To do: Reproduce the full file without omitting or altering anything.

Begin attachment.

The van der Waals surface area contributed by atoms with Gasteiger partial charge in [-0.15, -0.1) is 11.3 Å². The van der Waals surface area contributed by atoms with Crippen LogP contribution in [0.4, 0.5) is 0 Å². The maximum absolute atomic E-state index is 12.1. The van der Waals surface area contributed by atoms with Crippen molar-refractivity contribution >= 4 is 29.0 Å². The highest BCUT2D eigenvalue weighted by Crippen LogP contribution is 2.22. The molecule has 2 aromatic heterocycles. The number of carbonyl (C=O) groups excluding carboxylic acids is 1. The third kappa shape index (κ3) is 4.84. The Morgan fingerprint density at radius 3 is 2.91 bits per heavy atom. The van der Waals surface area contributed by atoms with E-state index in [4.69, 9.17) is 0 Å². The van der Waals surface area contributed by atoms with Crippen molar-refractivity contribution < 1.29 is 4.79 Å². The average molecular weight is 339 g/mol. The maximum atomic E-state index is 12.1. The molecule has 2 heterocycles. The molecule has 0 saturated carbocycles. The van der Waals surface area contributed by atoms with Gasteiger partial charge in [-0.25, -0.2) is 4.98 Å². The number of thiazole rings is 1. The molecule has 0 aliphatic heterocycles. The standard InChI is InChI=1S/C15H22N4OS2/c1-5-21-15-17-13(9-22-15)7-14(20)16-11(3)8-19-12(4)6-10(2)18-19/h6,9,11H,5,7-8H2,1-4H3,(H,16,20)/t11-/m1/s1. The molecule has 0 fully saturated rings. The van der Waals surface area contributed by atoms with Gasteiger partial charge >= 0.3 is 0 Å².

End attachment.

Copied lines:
The van der Waals surface area contributed by atoms with Gasteiger partial charge in [-0.15, -0.1) is 11.3 Å². The van der Waals surface area contributed by atoms with Crippen LogP contribution in [0.4, 0.5) is 0 Å². The maximum absolute atomic E-state index is 12.1. The van der Waals surface area contributed by atoms with Crippen molar-refractivity contribution >= 4 is 29.0 Å². The highest BCUT2D eigenvalue weighted by Crippen LogP contribution is 2.22. The molecule has 2 aromatic heterocycles. The number of carbonyl (C=O) groups excluding carboxylic acids is 1. The third kappa shape index (κ3) is 4.84. The Morgan fingerprint density at radius 3 is 2.91 bits per heavy atom. The van der Waals surface area contributed by atoms with E-state index in [4.69, 9.17) is 0 Å². The van der Waals surface area contributed by atoms with Crippen molar-refractivity contribution < 1.29 is 4.79 Å². The average molecular weight is 339 g/mol. The maximum atomic E-state index is 12.1. The molecule has 2 heterocycles. The molecule has 0 saturated carbocycles. The van der Waals surface area contributed by atoms with Gasteiger partial charge in [-0.25, -0.2) is 4.98 Å². The number of thiazole rings is 1. The molecule has 0 aliphatic heterocycles. The standard InChI is InChI=1S/C15H22N4OS2/c1-5-21-15-17-13(9-22-15)7-14(20)16-11(3)8-19-12(4)6-10(2)18-19/h6,9,11H,5,7-8H2,1-4H3,(H,16,20)/t11-/m1/s1. The molecule has 0 fully saturated rings. The van der Waals surface area contributed by atoms with Gasteiger partial charge >= 0.3 is 0 Å².